Transforming electricity distribution
India is the world’s third-largest producer of electricity, after China and the US. Even as demand grows some 10 per cent a year, the country is on track to produce more power than it consumes. Yet power outages are a way of life for the average Indian. Many Indians have limited or no access to electricity. Why?
One reason is, Indian utilities grapple with so-called “non-technical losses,” which include electricity theft, meter tampering and non-payment by customers. These losses have a huge impact on the utilities’ profitability, service predictability, and operations performance. Tangles of wires atop electricity poles criss-cross India’s villages and cities, stealing power.
It is estimated that India loses approximately $16.2 billion a year just through electricity theft. This is the highest total loss to theft in the world. Several Indian States are now strengthening vigilance against power theft. With the Centre’s focus on boosting energy output through programmes such as National Smart Grid Mission and Ujwal Discom Assurance Yojna, utilities are looking for ways to meet the growing demand while cutting losses. By adopting the Internet of Things (IoT)-based metering infrastructure, using smart meters and smart grids, utilities can make further strides toward reliable power generation and distribution in India. Smart metering pilots are underway in Kolkata, Delhi, Chandigarh, Tripura and Puducherry.
Smart meters can record electricity, water, or gas usage in homes or buildings, and send this data back to the supplier and consumer at regular intervals. Both customers and utilities benefit from real-time data on energy consumption. The instantaneous information allows the customer to make adjustments and the utility company to better manage energy consumption at peak times. For Indian utilities these technologies will be a game changer in their battle against power theft.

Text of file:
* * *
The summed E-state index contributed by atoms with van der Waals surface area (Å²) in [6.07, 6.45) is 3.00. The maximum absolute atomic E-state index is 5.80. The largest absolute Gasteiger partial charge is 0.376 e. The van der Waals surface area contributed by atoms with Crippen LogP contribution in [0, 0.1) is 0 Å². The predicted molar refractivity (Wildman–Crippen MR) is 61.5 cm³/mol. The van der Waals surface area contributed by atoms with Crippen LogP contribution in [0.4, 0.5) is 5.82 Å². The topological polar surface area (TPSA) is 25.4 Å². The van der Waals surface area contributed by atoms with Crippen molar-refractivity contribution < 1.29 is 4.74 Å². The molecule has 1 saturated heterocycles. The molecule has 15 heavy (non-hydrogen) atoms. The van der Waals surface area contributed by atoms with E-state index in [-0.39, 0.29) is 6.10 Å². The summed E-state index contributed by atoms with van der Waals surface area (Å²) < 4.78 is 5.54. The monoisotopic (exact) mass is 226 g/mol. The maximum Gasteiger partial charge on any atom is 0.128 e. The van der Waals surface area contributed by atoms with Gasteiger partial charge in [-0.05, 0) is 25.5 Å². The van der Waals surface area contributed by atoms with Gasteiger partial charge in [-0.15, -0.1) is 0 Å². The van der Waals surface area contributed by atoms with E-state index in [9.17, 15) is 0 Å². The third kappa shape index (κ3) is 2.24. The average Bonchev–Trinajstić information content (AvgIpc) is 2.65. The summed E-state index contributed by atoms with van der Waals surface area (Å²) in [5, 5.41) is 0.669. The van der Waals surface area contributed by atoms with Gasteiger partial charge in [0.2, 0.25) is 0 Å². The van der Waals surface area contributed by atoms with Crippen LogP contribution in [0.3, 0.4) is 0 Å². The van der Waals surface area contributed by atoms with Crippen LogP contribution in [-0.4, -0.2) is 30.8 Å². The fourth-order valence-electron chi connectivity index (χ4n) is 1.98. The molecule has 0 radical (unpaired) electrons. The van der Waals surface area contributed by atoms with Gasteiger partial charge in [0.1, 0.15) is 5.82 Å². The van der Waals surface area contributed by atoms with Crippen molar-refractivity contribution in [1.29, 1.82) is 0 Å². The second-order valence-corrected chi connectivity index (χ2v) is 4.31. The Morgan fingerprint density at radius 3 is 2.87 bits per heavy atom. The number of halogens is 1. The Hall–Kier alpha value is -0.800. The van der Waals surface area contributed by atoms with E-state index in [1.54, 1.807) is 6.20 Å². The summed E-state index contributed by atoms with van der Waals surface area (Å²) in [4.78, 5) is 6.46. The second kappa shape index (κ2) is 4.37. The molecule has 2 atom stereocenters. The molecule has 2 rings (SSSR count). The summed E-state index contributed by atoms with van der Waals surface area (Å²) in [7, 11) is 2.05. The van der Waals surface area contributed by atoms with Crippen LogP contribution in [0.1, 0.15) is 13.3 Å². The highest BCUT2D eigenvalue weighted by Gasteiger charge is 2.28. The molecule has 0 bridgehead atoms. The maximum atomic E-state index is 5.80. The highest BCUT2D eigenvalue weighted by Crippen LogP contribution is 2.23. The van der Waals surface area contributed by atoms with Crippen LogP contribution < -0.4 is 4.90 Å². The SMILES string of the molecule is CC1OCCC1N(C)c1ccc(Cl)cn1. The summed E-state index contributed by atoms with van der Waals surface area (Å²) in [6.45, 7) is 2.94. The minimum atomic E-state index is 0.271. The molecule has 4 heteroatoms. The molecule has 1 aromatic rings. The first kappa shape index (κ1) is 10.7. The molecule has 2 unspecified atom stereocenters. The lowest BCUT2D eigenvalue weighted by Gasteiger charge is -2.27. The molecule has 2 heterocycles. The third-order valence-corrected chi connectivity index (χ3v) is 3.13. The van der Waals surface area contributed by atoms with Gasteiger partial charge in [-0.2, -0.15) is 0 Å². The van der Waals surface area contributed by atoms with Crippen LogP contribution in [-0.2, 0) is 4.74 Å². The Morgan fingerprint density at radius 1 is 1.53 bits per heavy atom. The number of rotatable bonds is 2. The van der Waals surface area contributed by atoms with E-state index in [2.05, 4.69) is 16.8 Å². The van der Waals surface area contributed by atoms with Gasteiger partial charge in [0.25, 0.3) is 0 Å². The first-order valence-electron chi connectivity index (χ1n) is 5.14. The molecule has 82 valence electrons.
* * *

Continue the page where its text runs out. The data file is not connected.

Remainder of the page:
Tapping a wire hook directly on to the electricity line is the most prevalent form of power theft in the country. Economic implications aside, this practice is unsafe. Imagine a scenario where utilities have real-time visibility to this unmonitored consumption, and are alerted to unusually heavy demand on the grid, meter bypassing, and unaccounted-for consumption. With advanced sensor technologies and software analytics, load imbalance on the grid can easily be detected and this data is then transmitted back to the utilities.
Similarly, using smart meters, utilities can monitor households or commercial establishments that do not pay their bills and can shut down their services remotely. Another common theft technique is tampering with conventional meters to show a lower consumption reading. Smart metering infrastructure can also help utilities quickly respond to tamper events. With built-in tamper detection and protection functionalities, they have the ability to send a real-time notification to the utility when there is an attempt at tampering.
Advanced metering solutions and technologies tailored to Indian needs represent a clear path forward for Indian utilities in their transformation journey. They can provide economic benefits for both consumers and utilities, allowing providers to increase operational efficiency, reduce energy theft and avoid revenue losses, while giving customers more stable electricity service and the ability to control their usage and expenses.
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